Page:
No Comments

U.S. Transportation Secretary Ray LaHood Announces $293 Million for New Transit Solutions, Economic Development Nationwide

Project Selections Will Expand Obama Administration’s Livability Initiative Agenda, Fuel Economic Recovery for Local Communities

The Federal Transit Administration announced Thursday that Charlotte was one of six U.S. cities to get streetcar grants. One-half mile of track is already in place on Elizabeth Avenue near uptown. [PHOTO: TODD SUMLIN - tsumlin@charlotteobserver.com]

A $293 million investment announced today by U.S. Transportation Secretary Ray LaHood means that residents in dozens of communities nationwide will soon enjoy major transit improvements, including new streetcars, buses, and transit facilities.

The nearly $300 million investment is part of the Obama Administration’s livability initiative to better coordinate transportation, housing and commercial development investments to serve the people living in those communities. It is being made through two competitive grant programs, the Urban Circulator Grant Program and the Bus and Bus Livability Grant Program.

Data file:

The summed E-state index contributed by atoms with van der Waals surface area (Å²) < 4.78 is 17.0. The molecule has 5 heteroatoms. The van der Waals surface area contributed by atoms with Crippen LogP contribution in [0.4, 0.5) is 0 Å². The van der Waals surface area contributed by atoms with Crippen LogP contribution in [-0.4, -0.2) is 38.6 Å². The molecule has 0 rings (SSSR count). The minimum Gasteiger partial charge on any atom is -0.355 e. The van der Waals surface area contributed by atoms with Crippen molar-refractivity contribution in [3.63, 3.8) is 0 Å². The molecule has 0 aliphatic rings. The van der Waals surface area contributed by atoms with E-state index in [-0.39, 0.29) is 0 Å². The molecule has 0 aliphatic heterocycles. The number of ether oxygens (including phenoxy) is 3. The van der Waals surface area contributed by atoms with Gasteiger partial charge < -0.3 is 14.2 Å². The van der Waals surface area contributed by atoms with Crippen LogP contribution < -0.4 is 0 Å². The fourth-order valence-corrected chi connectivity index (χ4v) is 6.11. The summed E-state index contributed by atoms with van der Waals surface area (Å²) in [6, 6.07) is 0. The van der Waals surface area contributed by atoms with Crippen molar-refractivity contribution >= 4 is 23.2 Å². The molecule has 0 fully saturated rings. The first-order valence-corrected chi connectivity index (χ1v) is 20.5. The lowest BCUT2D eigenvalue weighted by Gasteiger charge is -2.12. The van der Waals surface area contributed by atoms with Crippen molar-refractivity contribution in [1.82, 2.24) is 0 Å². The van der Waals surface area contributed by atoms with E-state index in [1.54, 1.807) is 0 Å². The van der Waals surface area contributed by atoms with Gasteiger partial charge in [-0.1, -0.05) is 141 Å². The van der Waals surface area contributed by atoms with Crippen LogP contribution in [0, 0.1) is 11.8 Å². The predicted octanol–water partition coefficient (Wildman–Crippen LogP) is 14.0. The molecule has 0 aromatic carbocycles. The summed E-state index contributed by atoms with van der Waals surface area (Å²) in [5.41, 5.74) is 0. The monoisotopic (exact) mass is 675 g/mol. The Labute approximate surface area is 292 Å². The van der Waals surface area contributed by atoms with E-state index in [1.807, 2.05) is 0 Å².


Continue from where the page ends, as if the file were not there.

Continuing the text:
Read more

5 Comments

Rochester’s Case for a Streetcar Line

The following article was published at RochesterSubway.com on 2010/02/16. Two weeks later 6 citizens got together and Reconnect Rocheseter was born.

Photo simulation of a new Rochester streetcar on Main Street.

America seems to have taken a renewed interest in mobility. Maybe due to President Obama’s recent commitment to high speed rail—or perhaps the positive results seen in towns like Portland and Denver have caught our collective attention. Whatever the reason, from the top down, people are rethinking our automobile-oriented culture—and getting excited about the possibilities.

There’s also good reason to focus on transportation as a way of jump-starting economic development. Industry requires access to people. And people need to have easy access to centers of employment. Continually improving access makes further development possible. Interrupting access will have the opposite effect. Likewise, doing nothing or simply maintaining existing infrastructure for an extended period of time will also hinder development.

For 30+ years Rochester has relied on the infrastructure choices it made in the 1950’s, 60’s, and 70’s. At that time we made development choices that encouraged our population to emigrate from the downtown core. We scrapped our extensive streetcar system, choked off downtown with the construction of the inner-loop, and paved super highways to take us from the city to the NY State Thruway and beyond. Since then that’s exactly where our money, our workforce, and our future have gone—down I-490 and out of state.

Read more